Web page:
Requesting help with centripetal acceleration homework

  • Thread starter Myani
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  • #1
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Homework Statement


A hockey puck of mass m = 80 g is attached to a string that passes through a hole in the center of a table, as shown in the figure below. The hockey puck moves in a circle of radius r = 1.10 m. Tied to the other end of the string, and hanging vertically beneath the table, is a mass M = 1.00 kg. Assuming the tabletop is perfectly smooth, what speed must the hockey puck have if the mass M is to remain at rest?

M puck = 0.08kg
M block = 1kg
Gravity = 9.8
r = 1.10

Homework Equations



F=ma
Ac = (v^2/r)

The Attempt at a Solution



Attached in photo, why the gravity force of puck not being included is confusing me alot, shouldn't all objects be affected by gravity?
 

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Answers and Replies

  • #2
PKM
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Attached in photo, why the gravity force of puck not being included is confusing me alot, shouldn't all objects be affected by gravity?
Do you feel gravitational force on the buck has any influence on the tension of the string? Are they not acting perpendicular to each other over the buck? Moreover, the table surface is smooth, right?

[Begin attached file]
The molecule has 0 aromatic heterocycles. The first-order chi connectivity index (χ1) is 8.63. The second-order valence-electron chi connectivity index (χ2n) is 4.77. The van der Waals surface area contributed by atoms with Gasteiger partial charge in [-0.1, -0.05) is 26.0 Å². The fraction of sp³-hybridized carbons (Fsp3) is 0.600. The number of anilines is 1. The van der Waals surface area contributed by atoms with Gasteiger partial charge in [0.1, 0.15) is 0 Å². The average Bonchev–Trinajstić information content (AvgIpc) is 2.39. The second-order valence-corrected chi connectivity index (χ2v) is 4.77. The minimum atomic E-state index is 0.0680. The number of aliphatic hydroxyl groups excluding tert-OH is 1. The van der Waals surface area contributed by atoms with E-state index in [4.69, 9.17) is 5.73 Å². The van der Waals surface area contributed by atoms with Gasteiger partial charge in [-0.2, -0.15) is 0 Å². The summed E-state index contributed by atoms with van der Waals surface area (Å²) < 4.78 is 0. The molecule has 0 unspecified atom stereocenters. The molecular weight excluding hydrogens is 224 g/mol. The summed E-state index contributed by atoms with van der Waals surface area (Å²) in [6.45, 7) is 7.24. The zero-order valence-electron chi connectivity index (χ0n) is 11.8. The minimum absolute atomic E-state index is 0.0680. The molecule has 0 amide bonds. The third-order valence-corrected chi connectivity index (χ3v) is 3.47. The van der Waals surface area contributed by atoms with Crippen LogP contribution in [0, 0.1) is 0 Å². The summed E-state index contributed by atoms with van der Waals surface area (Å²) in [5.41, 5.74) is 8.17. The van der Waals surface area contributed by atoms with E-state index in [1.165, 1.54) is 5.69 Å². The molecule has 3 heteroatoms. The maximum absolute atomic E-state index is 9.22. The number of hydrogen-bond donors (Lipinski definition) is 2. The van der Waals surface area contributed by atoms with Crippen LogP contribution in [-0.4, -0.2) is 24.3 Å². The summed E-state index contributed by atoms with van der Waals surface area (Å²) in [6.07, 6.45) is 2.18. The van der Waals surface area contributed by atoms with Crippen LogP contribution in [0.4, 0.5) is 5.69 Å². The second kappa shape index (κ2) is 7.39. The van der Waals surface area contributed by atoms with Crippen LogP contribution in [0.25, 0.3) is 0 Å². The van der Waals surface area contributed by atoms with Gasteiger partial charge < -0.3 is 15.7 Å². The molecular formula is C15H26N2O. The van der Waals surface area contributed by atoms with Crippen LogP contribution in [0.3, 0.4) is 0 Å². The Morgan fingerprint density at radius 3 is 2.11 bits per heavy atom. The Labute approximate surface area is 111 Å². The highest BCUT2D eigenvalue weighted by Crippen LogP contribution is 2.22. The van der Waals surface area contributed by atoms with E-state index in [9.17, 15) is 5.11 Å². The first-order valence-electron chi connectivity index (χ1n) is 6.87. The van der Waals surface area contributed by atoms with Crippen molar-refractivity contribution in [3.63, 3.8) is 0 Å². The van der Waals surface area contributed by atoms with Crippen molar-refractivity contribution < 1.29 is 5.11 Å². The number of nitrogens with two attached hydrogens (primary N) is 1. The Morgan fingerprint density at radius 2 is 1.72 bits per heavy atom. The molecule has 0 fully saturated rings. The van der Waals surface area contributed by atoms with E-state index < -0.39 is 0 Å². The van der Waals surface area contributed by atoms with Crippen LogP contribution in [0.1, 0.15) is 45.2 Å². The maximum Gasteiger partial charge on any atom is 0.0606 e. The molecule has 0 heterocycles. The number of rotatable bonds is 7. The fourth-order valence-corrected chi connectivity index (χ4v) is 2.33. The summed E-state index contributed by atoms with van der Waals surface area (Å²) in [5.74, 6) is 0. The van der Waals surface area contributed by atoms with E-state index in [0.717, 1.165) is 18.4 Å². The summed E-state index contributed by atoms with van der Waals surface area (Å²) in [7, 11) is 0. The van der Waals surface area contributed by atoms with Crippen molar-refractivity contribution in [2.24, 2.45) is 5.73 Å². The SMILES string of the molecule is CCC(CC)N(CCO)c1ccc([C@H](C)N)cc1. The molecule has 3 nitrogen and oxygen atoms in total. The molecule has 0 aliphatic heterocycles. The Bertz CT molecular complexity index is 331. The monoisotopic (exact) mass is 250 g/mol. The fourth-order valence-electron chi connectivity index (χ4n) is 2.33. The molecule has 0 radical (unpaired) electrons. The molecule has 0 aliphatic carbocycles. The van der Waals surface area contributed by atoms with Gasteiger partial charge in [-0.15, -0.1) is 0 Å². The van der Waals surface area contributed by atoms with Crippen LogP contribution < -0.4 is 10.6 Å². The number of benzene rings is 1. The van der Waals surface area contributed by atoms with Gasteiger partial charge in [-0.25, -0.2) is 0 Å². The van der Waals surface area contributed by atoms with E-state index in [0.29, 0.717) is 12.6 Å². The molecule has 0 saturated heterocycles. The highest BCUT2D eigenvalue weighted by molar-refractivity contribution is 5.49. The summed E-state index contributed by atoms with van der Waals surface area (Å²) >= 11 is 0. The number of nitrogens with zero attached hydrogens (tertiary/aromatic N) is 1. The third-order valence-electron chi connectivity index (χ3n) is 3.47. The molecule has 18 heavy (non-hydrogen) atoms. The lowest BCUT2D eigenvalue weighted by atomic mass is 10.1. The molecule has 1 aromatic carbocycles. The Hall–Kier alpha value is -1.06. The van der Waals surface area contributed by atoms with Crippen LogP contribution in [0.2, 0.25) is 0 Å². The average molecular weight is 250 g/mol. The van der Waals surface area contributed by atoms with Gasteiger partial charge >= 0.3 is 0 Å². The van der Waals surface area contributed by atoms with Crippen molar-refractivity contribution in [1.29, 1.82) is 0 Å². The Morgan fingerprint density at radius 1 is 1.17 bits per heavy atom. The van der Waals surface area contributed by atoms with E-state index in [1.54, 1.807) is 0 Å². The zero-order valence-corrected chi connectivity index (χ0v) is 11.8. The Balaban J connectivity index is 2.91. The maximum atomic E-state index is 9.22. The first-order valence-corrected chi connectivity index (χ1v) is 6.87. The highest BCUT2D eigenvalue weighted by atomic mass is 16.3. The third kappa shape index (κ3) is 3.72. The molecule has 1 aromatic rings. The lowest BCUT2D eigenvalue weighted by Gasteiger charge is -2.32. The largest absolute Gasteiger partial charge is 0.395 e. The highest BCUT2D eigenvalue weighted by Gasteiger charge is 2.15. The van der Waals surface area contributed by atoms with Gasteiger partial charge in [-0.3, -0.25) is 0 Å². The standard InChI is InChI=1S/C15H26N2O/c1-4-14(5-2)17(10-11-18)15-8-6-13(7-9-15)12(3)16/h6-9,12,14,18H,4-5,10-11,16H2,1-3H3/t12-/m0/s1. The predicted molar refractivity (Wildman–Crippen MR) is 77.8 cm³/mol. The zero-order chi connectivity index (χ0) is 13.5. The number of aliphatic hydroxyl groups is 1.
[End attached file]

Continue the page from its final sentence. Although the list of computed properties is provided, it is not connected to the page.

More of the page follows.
• #3
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You'll need someone else to verify if this is correct or not as my physics know-how is a bit dated these days. However, I believe gravity comes into play in the form of friction against the surface. Since we're assuming the tabletop is perfectly smooth, gravity on the puck is no longer a factor because there is no friction. Gravity's pull in this case is counteracted by the table.
 
  • #4
Ray Vickson
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Homework Statement


A hockey puck of mass m = 80 g is attached to a string that passes through a hole in the center of a table, as shown in the figure below. The hockey puck moves in a circle of radius r = 1.10 m. Tied to the other end of the string, and hanging vertically beneath the table, is a mass M = 1.00 kg. Assuming the tabletop is perfectly smooth, what speed must the hockey puck have if the mass M is to remain at rest?

M puck = 0.08kg
M block = 1kg
Gravity = 9.8
********** 9.8 what? **************
r = 1.10
********* 1.10 what ****************

Homework Equations



F=ma
Ac = (v^2/r)

The Attempt at a Solution



Attached in photo, why the gravity force of puck not being included is confusing me alot, shouldn't all objects be affected by gravity?

Units are important; do not state units for two of the data items and omit them for two others.
 
  • #5
haruspex
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why the gravity force of puck not being included
Because the normal force from the table is equal and opposite to it, so they cancel. And as others have mentioned, there is no friction.
 
  • #6
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Thank you for all your responses, I am able to understand it now.

Also next time I will make sure to add all the units to my variables.
 

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